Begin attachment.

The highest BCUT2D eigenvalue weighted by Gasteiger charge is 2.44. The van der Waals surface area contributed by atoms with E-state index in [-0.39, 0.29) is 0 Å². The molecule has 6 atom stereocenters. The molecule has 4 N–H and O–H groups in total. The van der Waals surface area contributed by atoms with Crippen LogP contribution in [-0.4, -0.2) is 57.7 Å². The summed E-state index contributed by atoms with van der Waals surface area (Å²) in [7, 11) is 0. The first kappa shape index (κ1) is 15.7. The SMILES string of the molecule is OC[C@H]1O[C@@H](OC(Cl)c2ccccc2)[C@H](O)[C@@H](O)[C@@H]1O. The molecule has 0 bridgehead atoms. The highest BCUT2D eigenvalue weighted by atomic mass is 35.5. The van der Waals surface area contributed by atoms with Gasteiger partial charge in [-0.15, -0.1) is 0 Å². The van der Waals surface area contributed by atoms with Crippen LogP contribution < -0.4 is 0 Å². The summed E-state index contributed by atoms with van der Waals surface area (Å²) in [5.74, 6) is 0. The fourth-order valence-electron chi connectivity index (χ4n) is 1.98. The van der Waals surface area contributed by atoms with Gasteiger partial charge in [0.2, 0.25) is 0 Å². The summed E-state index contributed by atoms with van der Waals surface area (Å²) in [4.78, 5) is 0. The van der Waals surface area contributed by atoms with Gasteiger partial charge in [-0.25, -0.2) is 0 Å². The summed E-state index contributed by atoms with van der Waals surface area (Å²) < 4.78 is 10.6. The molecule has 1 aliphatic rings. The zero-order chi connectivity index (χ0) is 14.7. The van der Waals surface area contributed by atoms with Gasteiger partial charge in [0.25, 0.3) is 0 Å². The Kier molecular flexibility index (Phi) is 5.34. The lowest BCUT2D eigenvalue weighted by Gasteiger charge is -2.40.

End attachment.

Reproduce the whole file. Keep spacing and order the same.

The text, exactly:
The highest BCUT2D eigenvalue weighted by Gasteiger charge is 2.44. The van der Waals surface area contributed by atoms with E-state index in [-0.39, 0.29) is 0 Å². The molecule has 6 atom stereocenters. The molecule has 4 N–H and O–H groups in total. The van der Waals surface area contributed by atoms with Crippen LogP contribution in [-0.4, -0.2) is 57.7 Å². The summed E-state index contributed by atoms with van der Waals surface area (Å²) in [7, 11) is 0. The first kappa shape index (κ1) is 15.7. The SMILES string of the molecule is OC[C@H]1O[C@@H](OC(Cl)c2ccccc2)[C@H](O)[C@@H](O)[C@@H]1O. The molecule has 0 bridgehead atoms. The highest BCUT2D eigenvalue weighted by atomic mass is 35.5. The van der Waals surface area contributed by atoms with Gasteiger partial charge in [-0.15, -0.1) is 0 Å². The van der Waals surface area contributed by atoms with Crippen LogP contribution < -0.4 is 0 Å². The summed E-state index contributed by atoms with van der Waals surface area (Å²) in [5.74, 6) is 0. The fourth-order valence-electron chi connectivity index (χ4n) is 1.98. The van der Waals surface area contributed by atoms with Gasteiger partial charge in [0.2, 0.25) is 0 Å². The summed E-state index contributed by atoms with van der Waals surface area (Å²) in [4.78, 5) is 0. The van der Waals surface area contributed by atoms with Gasteiger partial charge in [-0.25, -0.2) is 0 Å². The summed E-state index contributed by atoms with van der Waals surface area (Å²) < 4.78 is 10.6. The molecule has 1 aliphatic rings. The zero-order chi connectivity index (χ0) is 14.7. The van der Waals surface area contributed by atoms with Gasteiger partial charge in [0.25, 0.3) is 0 Å². The Kier molecular flexibility index (Phi) is 5.34. The lowest BCUT2D eigenvalue weighted by Gasteiger charge is -2.40.